There is a horror movie called House (1986) that’s the most eloquent description of the odd relationship we have with our homes. It features a Vietnam vet turned horror author with writers block who inherits his aunts house after she has hung herself in it. Gradually, he finds himself battling with the house. Monsters burst out of the closet at midnight, doors lead into different dimensions, a mounted fish and various garden tools come to life. It shows that homes are only half real estate the rest is in our head.
We’re all at war with our homes, just not quite as dramatically. The light bulb that keeps blowing, the tap that won’t stop dripping, the cupboard that’s not quite big enough. All these mundane details expose the uncomfortable fit between the house and the lives lived within it. Stairs become shelves, beds become tables, sinks become dustbins, gardens become strewn with discarded furniture. Homes spiral away from what they were meant to be.
Meanwhile, architects wage their own kind of war on the house. Reinventing it as anything but the traditional pitched roofed icon: a pod, a parasite, a Mobius strip. For architects houses are a kind of yardstick against which they can measure themselves. A house is a kind of set piece which demonstrates what makes them different from everyone else and show just how radical they are.
For artists, the house is just as fascinating an object but in an entirely opposite way. Not through reinventing the form, but investigating the idea. Perhaps there is something that architects might learn about housing by looking at this kind of work. Something that might help them overcome their ridiculously optimistic utopian sentiments and actually engage with the world around them.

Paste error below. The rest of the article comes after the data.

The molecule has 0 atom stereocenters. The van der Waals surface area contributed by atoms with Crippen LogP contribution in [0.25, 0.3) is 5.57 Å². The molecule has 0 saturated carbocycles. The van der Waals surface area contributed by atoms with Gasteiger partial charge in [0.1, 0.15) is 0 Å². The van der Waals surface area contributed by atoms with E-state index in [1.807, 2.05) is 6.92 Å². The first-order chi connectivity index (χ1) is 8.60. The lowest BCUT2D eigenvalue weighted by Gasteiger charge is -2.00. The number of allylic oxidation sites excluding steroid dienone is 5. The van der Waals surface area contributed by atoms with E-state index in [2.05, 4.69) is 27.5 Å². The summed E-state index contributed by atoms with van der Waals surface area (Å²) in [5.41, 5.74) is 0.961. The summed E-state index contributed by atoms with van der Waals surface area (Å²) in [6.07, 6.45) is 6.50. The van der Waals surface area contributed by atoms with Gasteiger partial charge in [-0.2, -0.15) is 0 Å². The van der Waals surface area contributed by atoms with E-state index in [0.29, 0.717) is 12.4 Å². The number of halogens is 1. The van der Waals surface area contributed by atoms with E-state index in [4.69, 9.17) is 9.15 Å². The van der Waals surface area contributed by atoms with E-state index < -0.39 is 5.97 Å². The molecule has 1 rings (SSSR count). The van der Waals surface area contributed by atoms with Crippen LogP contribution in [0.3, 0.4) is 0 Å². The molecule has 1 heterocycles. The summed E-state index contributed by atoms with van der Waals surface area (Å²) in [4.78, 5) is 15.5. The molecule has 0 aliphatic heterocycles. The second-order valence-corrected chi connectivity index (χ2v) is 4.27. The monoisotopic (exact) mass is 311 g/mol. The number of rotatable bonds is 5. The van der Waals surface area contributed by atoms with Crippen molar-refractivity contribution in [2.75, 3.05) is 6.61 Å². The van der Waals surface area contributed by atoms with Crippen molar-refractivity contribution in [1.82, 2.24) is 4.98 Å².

Which is why I’m walking around the replica version of his parent’s semi-detached house that Michael Landy built inside Tate Britain. It’s everything an architect wouldn’t do with a house because it’s so ordinary – an ordinary house shape made out of ordinary materials, with ordinary additions (an ordinary satellite dish, ordinary net curtains). Except that it is quite extraordinary. As though picked up in Essex by a hurricane and dumped like Dorothy’s house in the cultural fantasy land of the Tate’s Duveen Galleries. Juxtaposed with the neo-classical interior, forming narrow alleys between stock brick walls and Victorian grandeur.
Looking at an ordinary house in the rarefied atmosphere of an art gallery makes you look in a different way. Standing, stroking my chin looking at a section of brickwork with rainwater downpipe in a way that would alert neighbourhood watch. Maybe because it’s in the sculpture galleries, I’m kind of expecting sculptural things to happen, looking at a bay window with the expectation of the sensation of looking at Rodin’s The Kiss (1901-04). I’m starting to hallucinate sculptural marks where in any other context they’d be bodged construction – the traces of the paintbrush in the glossed window frames, the feeding of a wire through a ventilation brick, the thumbprint in a lump of Blu-Tac holding the doorbell in place. Imagine Anthony Caro up a ladder fixing the guttering and Anish Kapoor spraying on pebbledash in a spiritual way. Ironically, this sculpture of a house is a lot less sculptural than the houses as sculpture that contemporary architects crave.
The attention to detail shown in Landy’s house is a satanic version of an architect’s obsession. Open a monograph on a contemporary architect and you’ll see close up photographs freezing the moment that materials meet, shot with all the romance of Robert Doisneaus Kiss by the Hotel de Ville (1950) crossed with the pornographic view of one thing slotting into another. Landys recreations of decay, age and imperfection twist the concept of detailing. Through the detail, architecture reaches for authenticity with truth to materials and honesty of construction. Semi-detached (2004) has a different order of truth. Not the architects professional truth, but a warm human honesty.
All these details show the passing of time over the house. In this sense it is in the tradition of the picturesque. Ruskin differentiated between high and low picturesque. Low picturesque wallowed in aesthetic sentimentality. High picturesque identified with the pain and suffering experienced in the landscape. High picturesque was in effect a beautiful type of political and social critique. Here it is in blistered paintwork, dodgy wiring and bolted on satellite dish.